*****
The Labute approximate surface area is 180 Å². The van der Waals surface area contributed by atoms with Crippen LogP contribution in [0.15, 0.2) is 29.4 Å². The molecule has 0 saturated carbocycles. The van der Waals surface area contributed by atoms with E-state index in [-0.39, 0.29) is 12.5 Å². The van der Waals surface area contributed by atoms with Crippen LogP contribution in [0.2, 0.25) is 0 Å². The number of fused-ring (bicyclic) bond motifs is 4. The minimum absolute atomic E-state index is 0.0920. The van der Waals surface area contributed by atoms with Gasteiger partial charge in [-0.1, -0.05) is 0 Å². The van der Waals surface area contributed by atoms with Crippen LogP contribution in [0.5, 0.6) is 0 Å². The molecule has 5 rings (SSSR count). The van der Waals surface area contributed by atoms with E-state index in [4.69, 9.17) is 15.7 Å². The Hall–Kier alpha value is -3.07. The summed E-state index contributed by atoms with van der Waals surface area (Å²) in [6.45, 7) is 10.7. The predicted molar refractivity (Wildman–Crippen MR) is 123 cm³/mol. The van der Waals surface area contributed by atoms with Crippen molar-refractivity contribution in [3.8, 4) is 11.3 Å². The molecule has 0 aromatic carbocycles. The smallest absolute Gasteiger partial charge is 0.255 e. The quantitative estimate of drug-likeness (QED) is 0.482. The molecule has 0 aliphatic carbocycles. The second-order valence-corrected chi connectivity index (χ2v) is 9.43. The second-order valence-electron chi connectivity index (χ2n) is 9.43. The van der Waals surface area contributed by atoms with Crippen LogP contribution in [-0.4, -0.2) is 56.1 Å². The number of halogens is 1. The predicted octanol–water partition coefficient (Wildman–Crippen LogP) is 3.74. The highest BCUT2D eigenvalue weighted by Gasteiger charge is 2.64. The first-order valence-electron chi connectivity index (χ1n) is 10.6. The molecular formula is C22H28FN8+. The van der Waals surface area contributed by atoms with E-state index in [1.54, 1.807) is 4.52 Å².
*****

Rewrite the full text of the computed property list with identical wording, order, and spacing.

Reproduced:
The Labute approximate surface area is 180 Å². The van der Waals surface area contributed by atoms with Crippen LogP contribution in [0.15, 0.2) is 29.4 Å². The molecule has 0 saturated carbocycles. The van der Waals surface area contributed by atoms with E-state index in [-0.39, 0.29) is 12.5 Å². The van der Waals surface area contributed by atoms with Crippen LogP contribution in [0.2, 0.25) is 0 Å². The number of fused-ring (bicyclic) bond motifs is 4. The minimum absolute atomic E-state index is 0.0920. The van der Waals surface area contributed by atoms with Gasteiger partial charge in [-0.1, -0.05) is 0 Å². The van der Waals surface area contributed by atoms with Crippen LogP contribution in [0.5, 0.6) is 0 Å². The molecule has 5 rings (SSSR count). The van der Waals surface area contributed by atoms with E-state index in [4.69, 9.17) is 15.7 Å². The Hall–Kier alpha value is -3.07. The summed E-state index contributed by atoms with van der Waals surface area (Å²) in [6.45, 7) is 10.7. The predicted molar refractivity (Wildman–Crippen MR) is 123 cm³/mol. The van der Waals surface area contributed by atoms with Crippen molar-refractivity contribution in [3.8, 4) is 11.3 Å². The molecule has 0 aromatic carbocycles. The smallest absolute Gasteiger partial charge is 0.255 e. The quantitative estimate of drug-likeness (QED) is 0.482. The molecule has 0 aliphatic carbocycles. The second-order valence-corrected chi connectivity index (χ2v) is 9.43. The second-order valence-electron chi connectivity index (χ2n) is 9.43. The van der Waals surface area contributed by atoms with Crippen LogP contribution in [-0.4, -0.2) is 56.1 Å². The number of halogens is 1. The predicted octanol–water partition coefficient (Wildman–Crippen LogP) is 3.74. The highest BCUT2D eigenvalue weighted by Gasteiger charge is 2.64. The first-order valence-electron chi connectivity index (χ1n) is 10.6. The molecular formula is C22H28FN8+. The van der Waals surface area contributed by atoms with E-state index in [1.54, 1.807) is 4.52 Å².